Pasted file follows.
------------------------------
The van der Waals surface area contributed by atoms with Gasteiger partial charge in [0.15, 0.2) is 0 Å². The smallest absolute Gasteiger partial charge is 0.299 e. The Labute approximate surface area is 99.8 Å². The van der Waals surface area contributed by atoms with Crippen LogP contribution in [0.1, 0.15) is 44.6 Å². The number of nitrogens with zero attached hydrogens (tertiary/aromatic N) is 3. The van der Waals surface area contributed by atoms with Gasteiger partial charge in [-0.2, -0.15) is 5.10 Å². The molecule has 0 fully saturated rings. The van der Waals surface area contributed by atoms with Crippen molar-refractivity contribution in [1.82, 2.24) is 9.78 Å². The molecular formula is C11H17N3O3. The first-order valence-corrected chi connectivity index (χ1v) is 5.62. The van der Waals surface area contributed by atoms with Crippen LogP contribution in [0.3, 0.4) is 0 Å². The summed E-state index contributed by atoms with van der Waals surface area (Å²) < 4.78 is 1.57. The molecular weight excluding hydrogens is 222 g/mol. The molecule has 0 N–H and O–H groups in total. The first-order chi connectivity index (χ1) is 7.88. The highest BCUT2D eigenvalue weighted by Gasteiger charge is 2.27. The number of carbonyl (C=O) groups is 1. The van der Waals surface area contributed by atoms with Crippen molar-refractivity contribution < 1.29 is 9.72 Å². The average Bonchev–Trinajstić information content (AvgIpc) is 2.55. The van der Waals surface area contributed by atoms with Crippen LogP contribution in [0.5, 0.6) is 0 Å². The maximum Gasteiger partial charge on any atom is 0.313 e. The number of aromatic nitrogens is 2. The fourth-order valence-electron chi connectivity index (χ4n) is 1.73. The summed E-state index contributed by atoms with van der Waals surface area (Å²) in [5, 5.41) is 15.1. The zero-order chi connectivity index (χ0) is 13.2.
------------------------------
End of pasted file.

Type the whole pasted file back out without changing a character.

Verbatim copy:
The van der Waals surface area contributed by atoms with Gasteiger partial charge in [0.15, 0.2) is 0 Å². The smallest absolute Gasteiger partial charge is 0.299 e. The Labute approximate surface area is 99.8 Å². The van der Waals surface area contributed by atoms with Crippen LogP contribution in [0.1, 0.15) is 44.6 Å². The number of nitrogens with zero attached hydrogens (tertiary/aromatic N) is 3. The van der Waals surface area contributed by atoms with Gasteiger partial charge in [-0.2, -0.15) is 5.10 Å². The molecule has 0 fully saturated rings. The van der Waals surface area contributed by atoms with Crippen molar-refractivity contribution in [1.82, 2.24) is 9.78 Å². The molecular formula is C11H17N3O3. The first-order valence-corrected chi connectivity index (χ1v) is 5.62. The van der Waals surface area contributed by atoms with Crippen LogP contribution in [0.3, 0.4) is 0 Å². The summed E-state index contributed by atoms with van der Waals surface area (Å²) < 4.78 is 1.57. The molecular weight excluding hydrogens is 222 g/mol. The molecule has 0 N–H and O–H groups in total. The first-order chi connectivity index (χ1) is 7.88. The highest BCUT2D eigenvalue weighted by Gasteiger charge is 2.27. The number of carbonyl (C=O) groups is 1. The van der Waals surface area contributed by atoms with Crippen molar-refractivity contribution < 1.29 is 9.72 Å². The average Bonchev–Trinajstić information content (AvgIpc) is 2.55. The van der Waals surface area contributed by atoms with Crippen LogP contribution in [0.5, 0.6) is 0 Å². The maximum Gasteiger partial charge on any atom is 0.313 e. The number of aromatic nitrogens is 2. The fourth-order valence-electron chi connectivity index (χ4n) is 1.73. The summed E-state index contributed by atoms with van der Waals surface area (Å²) in [5, 5.41) is 15.1. The zero-order chi connectivity index (χ0) is 13.2.